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When Can You Start Filing Your 2023 Taxes in Canada?

Written by Jessica Steer
Most Canadians believe there are four seasons in a year, but that’s not entirely accurate. There are actually five seasons – winter, summer, spring, fall, and tax season! Now, whether you enjoy tax season depends on whether you are expecting to pay more tax or get a hefty tax return. Let’s be real – after paying tax on virtually everything it’s nice to get something back once a year.
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    If you are expecting a refund, you might be wondering how soon you can file your 2021 tax return. Here are some key dates to be aware of.

    What is the deadline to file taxes in 2024?

    Every person in Canada must file their own income tax and benefit returns each year. This year, every Canadian must file and pay their taxes by April 30, 2024. If you're self-employed, the deadline is June 15.

    But just because the due date is in April – there’s no reason to procrastinate and delay getting your refund.

    The earliest date that the Canada Revenue Agency will start accepting electronically filed tax returns is February 21.

    Keep in mind that some tax slips are not due until March, so it’s entirely possible that you might not have all the necessary information by February 20. Plus, it can take until mid-March for tax slips and other info the CRA requires to become available in their system in order to use the autofill sections on your online tax software.

    RRSP contributions

    Contrary to popular belief, the last day you can claim RRSP contributions on your 2023 taxes is not December 31, 2023. The deadline to make your final contribution for 2023 is actually February 29, 2024. Contributions made to your RRSP after this date cannot be claimed on your 2023 taxes and will instead be eligible for the 2024 tax year.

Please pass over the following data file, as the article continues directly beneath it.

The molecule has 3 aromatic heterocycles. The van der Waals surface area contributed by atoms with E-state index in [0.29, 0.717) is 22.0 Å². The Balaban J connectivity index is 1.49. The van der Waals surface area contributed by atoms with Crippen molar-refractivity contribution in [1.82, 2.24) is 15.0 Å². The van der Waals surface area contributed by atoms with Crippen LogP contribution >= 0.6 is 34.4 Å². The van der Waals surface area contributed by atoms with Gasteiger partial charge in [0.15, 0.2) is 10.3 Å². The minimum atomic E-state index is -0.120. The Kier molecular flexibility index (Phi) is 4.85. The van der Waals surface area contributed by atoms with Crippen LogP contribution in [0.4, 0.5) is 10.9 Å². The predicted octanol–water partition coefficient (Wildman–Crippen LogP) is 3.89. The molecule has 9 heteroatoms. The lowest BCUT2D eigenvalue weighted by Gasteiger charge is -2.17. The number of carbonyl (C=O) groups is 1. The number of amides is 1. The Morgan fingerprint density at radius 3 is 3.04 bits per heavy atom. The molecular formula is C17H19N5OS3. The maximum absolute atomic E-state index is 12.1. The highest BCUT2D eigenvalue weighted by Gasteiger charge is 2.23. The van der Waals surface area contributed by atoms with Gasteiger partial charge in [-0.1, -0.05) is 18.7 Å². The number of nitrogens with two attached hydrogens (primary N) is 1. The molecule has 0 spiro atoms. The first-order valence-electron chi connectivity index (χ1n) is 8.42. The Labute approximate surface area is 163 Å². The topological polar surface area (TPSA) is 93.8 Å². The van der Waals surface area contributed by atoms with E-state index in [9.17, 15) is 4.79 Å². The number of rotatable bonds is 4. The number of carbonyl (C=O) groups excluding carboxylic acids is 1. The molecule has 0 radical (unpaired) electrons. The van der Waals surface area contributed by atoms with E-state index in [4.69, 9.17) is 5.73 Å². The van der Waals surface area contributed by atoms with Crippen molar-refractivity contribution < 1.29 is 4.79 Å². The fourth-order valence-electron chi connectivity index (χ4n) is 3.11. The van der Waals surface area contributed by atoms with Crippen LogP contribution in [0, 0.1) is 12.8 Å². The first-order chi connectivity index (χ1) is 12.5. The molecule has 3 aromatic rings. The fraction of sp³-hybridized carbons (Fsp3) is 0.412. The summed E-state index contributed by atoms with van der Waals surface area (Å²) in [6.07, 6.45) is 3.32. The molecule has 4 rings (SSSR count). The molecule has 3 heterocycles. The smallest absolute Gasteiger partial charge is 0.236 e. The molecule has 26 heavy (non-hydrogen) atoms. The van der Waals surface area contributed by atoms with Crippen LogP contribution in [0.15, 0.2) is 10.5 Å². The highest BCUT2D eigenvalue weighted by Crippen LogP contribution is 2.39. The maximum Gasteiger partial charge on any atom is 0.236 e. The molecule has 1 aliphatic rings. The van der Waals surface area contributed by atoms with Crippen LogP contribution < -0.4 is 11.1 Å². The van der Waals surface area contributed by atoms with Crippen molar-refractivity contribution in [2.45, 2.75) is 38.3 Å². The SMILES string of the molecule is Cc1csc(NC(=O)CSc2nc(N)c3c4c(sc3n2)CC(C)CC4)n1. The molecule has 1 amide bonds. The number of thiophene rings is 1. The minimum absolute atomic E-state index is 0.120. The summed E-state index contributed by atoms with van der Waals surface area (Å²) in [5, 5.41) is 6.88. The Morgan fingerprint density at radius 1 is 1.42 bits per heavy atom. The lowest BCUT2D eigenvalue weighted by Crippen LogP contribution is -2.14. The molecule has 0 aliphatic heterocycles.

When can you expect your tax refund?

    Government administrators are generally not known for their lightning-quick speed when it comes to processing documents, but when it comes to tax returns it’s quicker than you think.

    Canada Revenue Agency will not guarantee a timeline, but they do have stated “goals” of getting your due money, as long as you file before or at the deadline.

    • If you file online, it’s the CRA’s goal to deliver your return within 2 weeks.
    • If you file by paper return, it’s the CRA’s goal to deliver your return within 8 weeks.

    Of course, if for some reason they want to take a closer look at how you reported your income tax, in other words, “getting audited,” it can take much longer. There’s also a 16-week wait time if you’re filing from outside the country.

    The documents you'll need to get your tax return

    Tax season can be stressful because you’re somewhat at the mercy of others to deliver documents to you in a prompt manner. Entities like your employer, bank or financial institution, charities, political parties must deliver tax documents that enable you to fill out your income tax return.

    The deadline for your employer to send out tax forms, such as a T4 information slip, is the last day of February. Most employers will have this available prior to the end of the month, meaning you can get a jump on filing that return sooner than later.

    What to do if you don’t receive your T4

    If for some reason March comes around and you still haven’t received your T4 from your employer, you do have options. First off, if any employer lags on their duties, they can face penalties, so it’s definitely in their best interest to get you the forms in time. However, if you’re not getting results, you might be able to obtain the forms yourself through a My Account at the CRA website, where hopefully the form has been submitted directly by your employer.